Section 502(a) of ERISA, as amended, lists nine different types of civil actions that may be brought under ERISA, three of which may be brought by fiduciaries of a plan. The relevant provisions of § 502(a) read as follows:

(a) Persons empowered to bring a civil action

A civil action may be brought

(2) by the Secretary [of Labor], or by a participant, beneficiary or fiduciary for appropriate relief under section 1109 of this title; [or]
(3) by a participant, beneficiary, or fiduciary (A) to enjoin any act or practice which violates any provision of this subchapter or the terms of the plan, or (B) to obtain other appropriate equitable relief (i) to redress such violations or (ii) to enforce any provision of this subchapter or the terms of the plan....

29 U.S.C. § 1132(a). Section 502(e) (1) provides for exclusive jurisdiction in the federal district courts over both these types of action. In this case, plaintiff does not explicitly claim that he is seeking relief against Principal under § 409 of ERISA, 29 U.S.C. § 1109, which provides that "[a]ny person who is a fiduciary with respect to a plan who breaches any of the responsibilities, obligations, or duties imposed upon fiduciaries by this subchapter shall be personally liable to make good to such plan any losses to the plan resulting from each such breach...." 29 *1333 U.S.C. § 1109(a). Rather, he hinges his claims against Principal solely on § 405(a) of ERISA, 29 U.S.C. § 1105(a), which describes the circumstances under which a fiduciary may be held liable for his co-fiduciary's breach of duty.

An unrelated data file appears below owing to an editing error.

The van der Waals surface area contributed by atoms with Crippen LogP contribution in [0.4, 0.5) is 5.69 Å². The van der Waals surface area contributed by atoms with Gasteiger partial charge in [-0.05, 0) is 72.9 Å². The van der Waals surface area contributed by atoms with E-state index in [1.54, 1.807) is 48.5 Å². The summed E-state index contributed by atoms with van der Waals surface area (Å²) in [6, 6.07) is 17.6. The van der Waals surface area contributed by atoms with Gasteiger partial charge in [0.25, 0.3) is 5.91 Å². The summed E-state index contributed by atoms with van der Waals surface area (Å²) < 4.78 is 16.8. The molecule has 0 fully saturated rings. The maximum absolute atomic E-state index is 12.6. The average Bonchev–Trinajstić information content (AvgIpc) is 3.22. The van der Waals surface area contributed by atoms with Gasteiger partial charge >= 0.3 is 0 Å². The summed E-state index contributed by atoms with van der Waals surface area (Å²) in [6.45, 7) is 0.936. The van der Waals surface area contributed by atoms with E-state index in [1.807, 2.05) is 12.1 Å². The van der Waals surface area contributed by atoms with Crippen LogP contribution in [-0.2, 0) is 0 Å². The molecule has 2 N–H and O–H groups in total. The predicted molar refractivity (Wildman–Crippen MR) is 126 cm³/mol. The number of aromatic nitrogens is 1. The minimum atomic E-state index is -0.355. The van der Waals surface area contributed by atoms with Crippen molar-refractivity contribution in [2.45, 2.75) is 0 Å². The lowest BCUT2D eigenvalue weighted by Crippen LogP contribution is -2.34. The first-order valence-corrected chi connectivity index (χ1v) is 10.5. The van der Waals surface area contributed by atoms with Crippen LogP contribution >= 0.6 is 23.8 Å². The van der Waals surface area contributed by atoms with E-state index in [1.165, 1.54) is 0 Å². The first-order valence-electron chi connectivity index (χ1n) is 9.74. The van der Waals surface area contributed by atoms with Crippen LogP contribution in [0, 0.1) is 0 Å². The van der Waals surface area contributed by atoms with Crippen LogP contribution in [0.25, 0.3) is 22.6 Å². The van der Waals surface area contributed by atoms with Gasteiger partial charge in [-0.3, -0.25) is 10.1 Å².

On its face, § 405 appears to provide a basis for imposing liability on a co-fiduciary that is independent from § 409. The caption of § 405 reads, "Liability for breach of co-fiduciary" language that appears to parallel the caption of § 409, "Liability for breach of fiduciary duty." Furthermore, the first sentence of § 405(a) provides that a fiduciary's liability for a co-fiduciary's breach in the enumerated circumstances will be "[i]n addition to any liability which he may have under any other provision of this part...." These factors tend to suggest that Congress intended § 405 and § 409 to provide alternative, independent bases for imposing liability on fiduciaries.